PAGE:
MadArt is excited to welcome Seattle-based artist Katie Miller to the studio this summer. Miller’s site-specific installation of sculptural forms, including a labyrinth of cut paper, will envelop visitors in light and shadow. Layers of coalescing lines and latticed structures will create an immersive environment referencing the changing urban landscape.

Katie Miller was born and raised in the pristine wilderness of Northeastern Minnesota, but is now deeply rooted in the Pacific Northwest. As an interdisciplinary artist, Miller creates immersive installations often with a participatory element. She received her BFA from the University of Washington and her MFA from the Tyler School of Art, Temple University. Her work has been collected and exhibited nationally, with recent solo exhibitions at Gallery 4Culture and METHOD Gallery in Seattle, Washington and group exhibitions at the Bellevue Arts Museum in Bellevue, Washington and Temple Contemporary in Philadelphia, Pennsylvania. Miller has been selected for numerous artist residency programs including the Montello Foundation, Bullseye Glass Resource Center, Art Farm, Anderson Ranch, and Sculpture Space.

November 18 - June 17, Museum of History and Industry

Seattle on the Spot: The Photographs of Al Smith

Seattle on the Spot: The Photographs of Al Smith at MOHAI Nov. 18, 2017- June 17, 2018, is an ambitious exhibition that chronicles the African-American community in the Pacific Northwest. The exhibit also provides an entry point into national discussions about the history and changing character of Seattle and its evolving neighborhoods.

Legendary photographer Al Smith was an explorer and his camera was the universal key that opened doors and gave him license to go anywhere. Seattle on the Spot: The Photographs of Al Smith, organized by Seattle’s Museum of History & Industry (MOHAI) and on view Nov 18, 2017 – June 17, 2018, gives visitors a rare peek into Smith’s historically significant collection that chronicles the African-American community during the mid-20th century in the Pacific Northwest. The exhibit also provides an entry point into national discussions about the history and changing character of Seattle and its evolving neighborhoods.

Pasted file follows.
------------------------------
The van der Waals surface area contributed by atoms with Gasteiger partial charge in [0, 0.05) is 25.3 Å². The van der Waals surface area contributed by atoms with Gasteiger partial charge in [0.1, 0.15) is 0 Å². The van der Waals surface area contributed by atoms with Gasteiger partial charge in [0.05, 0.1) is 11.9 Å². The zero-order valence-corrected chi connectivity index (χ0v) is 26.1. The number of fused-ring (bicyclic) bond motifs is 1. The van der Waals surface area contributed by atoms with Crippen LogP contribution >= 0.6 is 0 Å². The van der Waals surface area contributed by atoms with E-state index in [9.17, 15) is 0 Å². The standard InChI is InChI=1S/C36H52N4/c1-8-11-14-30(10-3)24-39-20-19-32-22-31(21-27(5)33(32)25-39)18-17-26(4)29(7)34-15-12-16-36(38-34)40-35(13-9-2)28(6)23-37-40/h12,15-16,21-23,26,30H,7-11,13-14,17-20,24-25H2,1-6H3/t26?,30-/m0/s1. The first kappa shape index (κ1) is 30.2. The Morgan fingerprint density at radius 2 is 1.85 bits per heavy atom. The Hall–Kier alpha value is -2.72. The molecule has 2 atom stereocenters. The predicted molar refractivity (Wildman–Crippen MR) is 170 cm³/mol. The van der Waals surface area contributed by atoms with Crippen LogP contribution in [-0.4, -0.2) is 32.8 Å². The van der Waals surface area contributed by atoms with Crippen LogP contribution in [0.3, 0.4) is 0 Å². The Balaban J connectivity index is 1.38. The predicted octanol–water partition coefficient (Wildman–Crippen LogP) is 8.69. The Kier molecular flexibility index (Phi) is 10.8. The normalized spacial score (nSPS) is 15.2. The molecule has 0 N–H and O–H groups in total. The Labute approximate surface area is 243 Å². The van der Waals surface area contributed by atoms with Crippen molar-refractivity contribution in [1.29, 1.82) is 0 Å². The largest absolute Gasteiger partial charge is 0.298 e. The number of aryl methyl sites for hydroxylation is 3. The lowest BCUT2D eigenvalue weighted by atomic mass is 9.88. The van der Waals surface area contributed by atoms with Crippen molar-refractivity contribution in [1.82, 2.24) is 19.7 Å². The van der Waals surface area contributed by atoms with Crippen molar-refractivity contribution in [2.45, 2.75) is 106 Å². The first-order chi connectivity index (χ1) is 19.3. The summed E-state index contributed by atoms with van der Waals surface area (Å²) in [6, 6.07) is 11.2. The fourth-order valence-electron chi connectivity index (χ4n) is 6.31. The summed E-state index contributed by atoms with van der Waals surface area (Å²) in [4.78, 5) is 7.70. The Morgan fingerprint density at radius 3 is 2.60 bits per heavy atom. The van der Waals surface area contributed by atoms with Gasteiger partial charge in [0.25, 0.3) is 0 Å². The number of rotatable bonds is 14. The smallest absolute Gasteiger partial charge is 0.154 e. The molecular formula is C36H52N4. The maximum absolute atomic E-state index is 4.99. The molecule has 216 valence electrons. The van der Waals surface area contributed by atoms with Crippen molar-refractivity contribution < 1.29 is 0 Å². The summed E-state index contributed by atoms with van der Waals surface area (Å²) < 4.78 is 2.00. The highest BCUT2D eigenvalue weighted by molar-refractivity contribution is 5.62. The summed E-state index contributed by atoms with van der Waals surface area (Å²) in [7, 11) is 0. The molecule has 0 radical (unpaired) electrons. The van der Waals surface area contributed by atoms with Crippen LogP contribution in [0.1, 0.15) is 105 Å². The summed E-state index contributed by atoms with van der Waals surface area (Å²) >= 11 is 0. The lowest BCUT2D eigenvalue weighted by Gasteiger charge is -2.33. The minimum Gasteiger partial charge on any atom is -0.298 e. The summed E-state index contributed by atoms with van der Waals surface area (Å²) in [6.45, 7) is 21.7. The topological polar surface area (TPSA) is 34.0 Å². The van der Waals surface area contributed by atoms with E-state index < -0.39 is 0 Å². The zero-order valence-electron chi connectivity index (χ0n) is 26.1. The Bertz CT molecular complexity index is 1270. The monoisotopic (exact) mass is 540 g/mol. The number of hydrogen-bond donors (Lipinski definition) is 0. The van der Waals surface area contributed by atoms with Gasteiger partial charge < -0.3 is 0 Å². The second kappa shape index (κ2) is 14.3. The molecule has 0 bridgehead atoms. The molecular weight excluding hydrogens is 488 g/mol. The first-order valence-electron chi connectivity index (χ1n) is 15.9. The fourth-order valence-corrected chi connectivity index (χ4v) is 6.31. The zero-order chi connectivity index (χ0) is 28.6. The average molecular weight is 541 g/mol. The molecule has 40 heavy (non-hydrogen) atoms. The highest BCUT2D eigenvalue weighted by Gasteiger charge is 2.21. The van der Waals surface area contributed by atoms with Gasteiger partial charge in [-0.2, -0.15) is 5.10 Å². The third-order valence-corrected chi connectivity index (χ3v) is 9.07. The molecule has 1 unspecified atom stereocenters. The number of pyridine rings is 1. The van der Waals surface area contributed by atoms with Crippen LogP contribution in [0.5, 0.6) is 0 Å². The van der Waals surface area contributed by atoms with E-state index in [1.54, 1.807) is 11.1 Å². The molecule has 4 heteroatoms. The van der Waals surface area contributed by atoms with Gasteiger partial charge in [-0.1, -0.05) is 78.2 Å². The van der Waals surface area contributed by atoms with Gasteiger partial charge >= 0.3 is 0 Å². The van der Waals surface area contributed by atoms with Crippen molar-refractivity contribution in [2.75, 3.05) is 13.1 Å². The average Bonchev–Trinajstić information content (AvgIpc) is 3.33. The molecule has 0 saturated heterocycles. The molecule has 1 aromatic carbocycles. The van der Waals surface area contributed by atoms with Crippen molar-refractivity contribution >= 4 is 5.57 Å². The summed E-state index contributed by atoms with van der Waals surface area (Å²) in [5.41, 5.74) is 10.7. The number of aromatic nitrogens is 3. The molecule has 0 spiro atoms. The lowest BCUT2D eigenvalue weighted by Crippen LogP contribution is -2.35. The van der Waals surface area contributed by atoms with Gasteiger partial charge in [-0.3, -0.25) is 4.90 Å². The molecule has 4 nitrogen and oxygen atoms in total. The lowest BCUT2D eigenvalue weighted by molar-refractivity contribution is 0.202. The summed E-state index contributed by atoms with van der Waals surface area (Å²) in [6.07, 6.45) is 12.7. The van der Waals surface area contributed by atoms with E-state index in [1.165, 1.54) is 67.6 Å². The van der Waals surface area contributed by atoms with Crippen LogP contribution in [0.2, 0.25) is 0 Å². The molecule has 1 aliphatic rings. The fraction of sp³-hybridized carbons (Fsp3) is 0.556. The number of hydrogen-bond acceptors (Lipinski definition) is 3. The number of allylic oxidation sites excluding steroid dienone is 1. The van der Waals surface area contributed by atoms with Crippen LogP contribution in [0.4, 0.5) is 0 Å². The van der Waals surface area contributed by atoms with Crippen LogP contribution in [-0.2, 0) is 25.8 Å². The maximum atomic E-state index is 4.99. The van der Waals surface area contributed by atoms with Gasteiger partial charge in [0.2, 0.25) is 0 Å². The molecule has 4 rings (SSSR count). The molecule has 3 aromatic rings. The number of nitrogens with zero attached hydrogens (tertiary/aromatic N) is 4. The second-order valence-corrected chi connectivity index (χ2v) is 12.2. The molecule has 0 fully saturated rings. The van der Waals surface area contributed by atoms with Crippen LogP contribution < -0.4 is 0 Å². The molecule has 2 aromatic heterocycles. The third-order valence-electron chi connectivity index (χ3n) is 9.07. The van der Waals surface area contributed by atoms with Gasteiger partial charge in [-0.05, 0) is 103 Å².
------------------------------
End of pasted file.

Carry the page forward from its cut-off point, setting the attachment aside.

Seattle on the Spot: The Photographs of Al Smith is a retrospective of Smith’s work. It honors the collection of more than 40,000 photographs generously donated to MOHAI by the Smith family.

Curated by Howard Giske, MOHAI’s Curator of Photography and a long-time friend of Al Smith, this important exhibit uncovers a collection as unique as the man who created it. ”It is one person’s work but it says a lot about Seattle and its people,” said Giske. “Al was as comfortable in church on Sunday morning as he was in a nightclub on Saturday night.”

For more than half a century, Smith documented the African-American community life in Seattle. During that time, he amassed thousands of prints and negatives (taken between 1940 and 2005), which he stashed in drawers and cabinets and grocery bags in his home.

“Al Smith’s photography chronicled his life as an active, vital member of Seattle’s African-American community,” said Leonard Garfield, MOHAI’s Executive Director. “With great warmth and intimacy he created thousands of remarkable photographs of life in the neighborhood where he was born and where he raised his family—the Central District. Smith’s brilliantly expressive documentary photography captures a community in transition, and subtly raises issues of social equity and inclusion; a topic of great significance today.”

As a teenager, Smith went to sea as a steward with the American President’s Line, sailing to Hawaii, Japan, China, and the Philippines. During his last trip to Asia in 1937, Smith bought a German-made Ikoflex camera and made up for lost time. He began to take his hobby seriously, although he modestly claimed in a 1992 interview that he was “doing nothing special, just shooting pictures…”

“Al wasn’t just somebody with a camera. He was a photographer. And that was his introduction,” said Jackie Lawson, Historian and founding member of the Black Heritage Society of Washington State.